Towards the end of the 800cc era, MotoGP looked to be in dire condition. Grids were dwindling, factories were reducing their participation, and teams were in difficult financial straits indeed. By the end of 2011, there were just 17 full time entries, Suzuki was down to a single rider, and were about to pull out entirely for 2012. How different the situation looks today. In a recent interview with the official website, Aprilia Corse’s new boss Romano Albesiano gave a brief outline of their plans. The Italian factory will continue to work with the IODA Racing team for 2014 to collect data on the electronics and tires, which they will use as input on an entirely new project being worked on for 2016.

This Is Pretty Much What the Monster 800 Will Look Like

With the advent of the Ducati Monster 1200, it was only a matter of time before Ducati’s middleweight liquid-cooled “Monster 800″ would be spotted, and unsurprisingly the machines have a great deal in common. The one big difference seems to be that the 821cc Monster gets a double-sided swingarm, which has become Ducati’s new way of differentiating between its big and medium displacement models of the same machine, see entry for Ducati 899 Panigale. With the spied Ducati Monster 800 looking ready for primetime, and a pre-fall launch isn’t out of the question. Giving us an excellent glimpse into what the Ducati Monster 800 would look like, Luca Bar has again used his Photoshop skills to render up images of the still unreleased “baby” Monster.

Photos of the Mugen Shinden Ni sans Fairings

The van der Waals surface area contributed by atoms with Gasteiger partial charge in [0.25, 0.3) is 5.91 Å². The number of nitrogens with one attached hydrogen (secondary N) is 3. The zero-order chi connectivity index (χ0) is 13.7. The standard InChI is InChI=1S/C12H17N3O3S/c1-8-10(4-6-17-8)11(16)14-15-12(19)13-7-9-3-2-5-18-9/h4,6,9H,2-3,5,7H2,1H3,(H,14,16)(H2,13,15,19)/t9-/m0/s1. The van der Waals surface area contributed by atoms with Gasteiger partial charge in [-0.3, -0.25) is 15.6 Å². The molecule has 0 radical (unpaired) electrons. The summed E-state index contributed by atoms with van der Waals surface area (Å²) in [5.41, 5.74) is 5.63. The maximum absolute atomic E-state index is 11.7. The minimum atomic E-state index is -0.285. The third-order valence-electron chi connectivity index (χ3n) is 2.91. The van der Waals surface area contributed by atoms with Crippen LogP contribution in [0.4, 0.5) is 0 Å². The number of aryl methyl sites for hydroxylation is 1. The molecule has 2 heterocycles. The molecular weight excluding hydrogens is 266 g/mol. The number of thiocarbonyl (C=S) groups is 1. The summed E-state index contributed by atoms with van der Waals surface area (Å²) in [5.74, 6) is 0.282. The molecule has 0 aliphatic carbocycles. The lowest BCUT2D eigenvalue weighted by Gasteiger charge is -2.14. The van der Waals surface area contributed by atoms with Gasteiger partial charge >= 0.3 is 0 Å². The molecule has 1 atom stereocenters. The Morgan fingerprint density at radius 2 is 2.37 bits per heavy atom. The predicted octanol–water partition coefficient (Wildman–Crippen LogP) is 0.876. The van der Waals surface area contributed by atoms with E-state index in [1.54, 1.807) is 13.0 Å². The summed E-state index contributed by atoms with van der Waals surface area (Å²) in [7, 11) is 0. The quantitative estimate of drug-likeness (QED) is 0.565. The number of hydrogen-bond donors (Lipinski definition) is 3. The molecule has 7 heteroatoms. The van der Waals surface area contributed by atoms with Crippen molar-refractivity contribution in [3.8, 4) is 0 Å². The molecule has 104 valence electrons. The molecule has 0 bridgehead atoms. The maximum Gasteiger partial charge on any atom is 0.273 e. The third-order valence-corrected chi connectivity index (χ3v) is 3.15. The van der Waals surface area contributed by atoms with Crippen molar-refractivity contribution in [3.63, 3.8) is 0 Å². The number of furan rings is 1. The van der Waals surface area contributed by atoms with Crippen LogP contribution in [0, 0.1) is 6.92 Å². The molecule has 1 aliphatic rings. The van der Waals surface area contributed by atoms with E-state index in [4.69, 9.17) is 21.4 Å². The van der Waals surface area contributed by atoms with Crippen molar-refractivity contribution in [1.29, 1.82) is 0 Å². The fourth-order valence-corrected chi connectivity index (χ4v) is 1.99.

Given the competitive nature of the electric racing realm, its rare to see the big high-power bikes without their fairings, as teams are reluctant to reveal their secret sauce. Debuting the Mugen Shinden San this past weekend in Tokyo though, Team Mugen did just that, giving us a glimpse into the inner workings of the team’s 2013 race bike, the Mugen Shinden Ni. You don’t have to be an electron-head to get excited by these photos, as any race bike with a carbon fiber frame and swingarm is pretty drool-worthy, though the Shinden Ni’s carbon fiber battery enclosure does hide a great deal of the electric superbike’s geek factor. While the sheer size of the battery bike is impressive, it was expected when the Shinden was first announced.

Mugen Shinden San (神電 参) Electric Superbike Revealed

Mugen’s third purpose-built electric superbike for the Isle of Man TT, the Mugen Shinden San, has been revealed in Japan. Campaigning two machines for this year’s TT Zero race, Mugen has John McGuiness and Bruce Anstey at the helm of its “Shinden San” bikes, as the duo looks for a one-two finish in this year’s race. With MotoCzysz not racing at the Isle of Man this year, Mugen is a hot favorite to take the top podium spots, as well as crack the 110 mph barrier for electrics on the historic Snaefell Mountain Course (Mugen is targeting a 115 mph lap). An evolution on the company’s previous designs, the Shinden San fits 134hp — 10hp more than last year, thanks to a new smaller three-phase brushless motor provided by Mission Motors — into its 529lbs bulk.

Trackside Tuesday: The Winning Personality of Jack Miller